No, there is a psychopathology operating here that Kaczinsky accurately described, that certain individuals see themselves as inferior and perpetual oppressed victims and others are so oversocialized that they feed that perception and exacerbate a vicious cycle of marginalization.  Many LGBT, people of color and women operated within Occupy San Francisco (OSF) during the encampment without incident.  Some 20% of what appears to me to be victims of the “play date” generation require this extra support.  Perhaps it is because they failed self esteem class? As Kaczinsky noted, the upshot of this is that we can never move forward until the very last person has gone through therapy and gotten the support to stand up.  That is clearly untenable.

My feminist wo/mentors taught me in the 1980s that it was incumbent on those with privilege to clean up the messes in their communities because the oppressed should not be bothered with that.  Men must challenge men on sexism, hets must challenge hets on homophobia, whites must challenge whites on racism, cis must challenge cis on transphobia.  It is by supporting those with privilege to call out their cohorts in real time that we create safe space by making these moments teachable.  Through a process like this, Occupy may facilitate a social revolution similar to the Mexican construction of “La Raza” a century ago, transcending the straight, white, Christian male America once and for all, hopefully with much less bloodshed.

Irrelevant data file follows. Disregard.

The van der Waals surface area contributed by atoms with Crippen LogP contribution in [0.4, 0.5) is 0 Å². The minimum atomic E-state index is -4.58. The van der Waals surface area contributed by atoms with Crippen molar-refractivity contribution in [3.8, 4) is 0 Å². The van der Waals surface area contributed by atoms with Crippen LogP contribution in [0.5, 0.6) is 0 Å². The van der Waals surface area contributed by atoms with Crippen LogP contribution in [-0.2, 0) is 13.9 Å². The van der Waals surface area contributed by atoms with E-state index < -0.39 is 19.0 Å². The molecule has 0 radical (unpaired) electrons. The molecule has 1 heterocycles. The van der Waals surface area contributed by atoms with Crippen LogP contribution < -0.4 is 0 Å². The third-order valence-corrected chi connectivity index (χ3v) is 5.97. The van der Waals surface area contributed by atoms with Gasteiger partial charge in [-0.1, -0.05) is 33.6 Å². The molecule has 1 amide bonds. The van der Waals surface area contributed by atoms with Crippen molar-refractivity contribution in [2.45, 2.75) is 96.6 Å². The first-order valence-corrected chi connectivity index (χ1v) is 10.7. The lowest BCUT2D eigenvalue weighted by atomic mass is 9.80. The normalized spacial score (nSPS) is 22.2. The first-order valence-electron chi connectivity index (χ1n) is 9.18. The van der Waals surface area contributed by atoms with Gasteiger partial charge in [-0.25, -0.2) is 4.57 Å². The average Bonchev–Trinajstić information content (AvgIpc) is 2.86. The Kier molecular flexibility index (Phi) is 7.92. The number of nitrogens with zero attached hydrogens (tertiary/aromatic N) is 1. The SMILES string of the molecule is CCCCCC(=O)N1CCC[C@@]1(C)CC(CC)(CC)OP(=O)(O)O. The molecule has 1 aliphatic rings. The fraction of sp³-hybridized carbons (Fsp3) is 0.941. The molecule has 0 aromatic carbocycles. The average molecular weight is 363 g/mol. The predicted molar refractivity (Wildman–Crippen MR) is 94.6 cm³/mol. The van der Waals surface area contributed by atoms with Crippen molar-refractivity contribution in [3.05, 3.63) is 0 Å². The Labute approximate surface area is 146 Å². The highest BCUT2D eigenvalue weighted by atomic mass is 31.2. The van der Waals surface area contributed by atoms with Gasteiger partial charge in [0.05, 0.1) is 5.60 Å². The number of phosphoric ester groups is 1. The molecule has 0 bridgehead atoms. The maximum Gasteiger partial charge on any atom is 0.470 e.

The professional activists whose stock in trade is mediation between communities and power require people to feel as if they’re constantly under attack, and that empowering the activist is the way to feel safe.  As Kaczinsky also noted, when this dynamic presents, designated victim groups often end up worse off after the activist intervention than before.  That is certainly the case in San Francisco’s gentrifying districts, where a bevy of professional activists has sold out their disappearing claimed bases yet still continue to get paid.  Absent connection between activist and claimed constituency demonstrated in the ability to turn out numbers, the legitimacy of representational claims is diminished.  I have found that most non-activist members of these communities look askance at the political analysis and proposed solutions of activists on their behalf.